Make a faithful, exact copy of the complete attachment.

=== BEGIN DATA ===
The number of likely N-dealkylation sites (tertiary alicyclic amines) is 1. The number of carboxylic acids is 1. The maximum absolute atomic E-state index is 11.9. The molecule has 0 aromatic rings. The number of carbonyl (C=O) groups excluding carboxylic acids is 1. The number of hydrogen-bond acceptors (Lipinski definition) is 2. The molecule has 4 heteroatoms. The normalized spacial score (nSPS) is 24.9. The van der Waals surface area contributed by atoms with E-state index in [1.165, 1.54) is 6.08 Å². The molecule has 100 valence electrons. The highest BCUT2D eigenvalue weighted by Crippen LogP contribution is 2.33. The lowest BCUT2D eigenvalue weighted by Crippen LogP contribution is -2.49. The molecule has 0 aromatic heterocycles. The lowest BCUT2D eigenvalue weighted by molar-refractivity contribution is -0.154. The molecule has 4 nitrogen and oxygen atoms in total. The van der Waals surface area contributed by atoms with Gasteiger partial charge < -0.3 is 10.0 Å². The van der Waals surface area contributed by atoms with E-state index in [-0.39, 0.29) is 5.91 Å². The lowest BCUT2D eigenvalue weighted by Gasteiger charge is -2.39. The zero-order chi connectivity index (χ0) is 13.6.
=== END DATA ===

The number of likely N-dealkylation sites (tertiary alicyclic amines) is 1. The number of carboxylic acids is 1. The maximum absolute atomic E-state index is 11.9. The molecule has 0 aromatic rings. The number of carbonyl (C=O) groups excluding carboxylic acids is 1. The number of hydrogen-bond acceptors (Lipinski definition) is 2. The molecule has 4 heteroatoms. The normalized spacial score (nSPS) is 24.9. The van der Waals surface area contributed by atoms with E-state index in [1.165, 1.54) is 6.08 Å². The molecule has 100 valence electrons. The highest BCUT2D eigenvalue weighted by Crippen LogP contribution is 2.33. The lowest BCUT2D eigenvalue weighted by Crippen LogP contribution is -2.49. The molecule has 0 aromatic heterocycles. The lowest BCUT2D eigenvalue weighted by molar-refractivity contribution is -0.154. The molecule has 4 nitrogen and oxygen atoms in total. The van der Waals surface area contributed by atoms with Gasteiger partial charge < -0.3 is 10.0 Å². The van der Waals surface area contributed by atoms with E-state index in [-0.39, 0.29) is 5.91 Å². The lowest BCUT2D eigenvalue weighted by Gasteiger charge is -2.39. The zero-order chi connectivity index (χ0) is 13.6.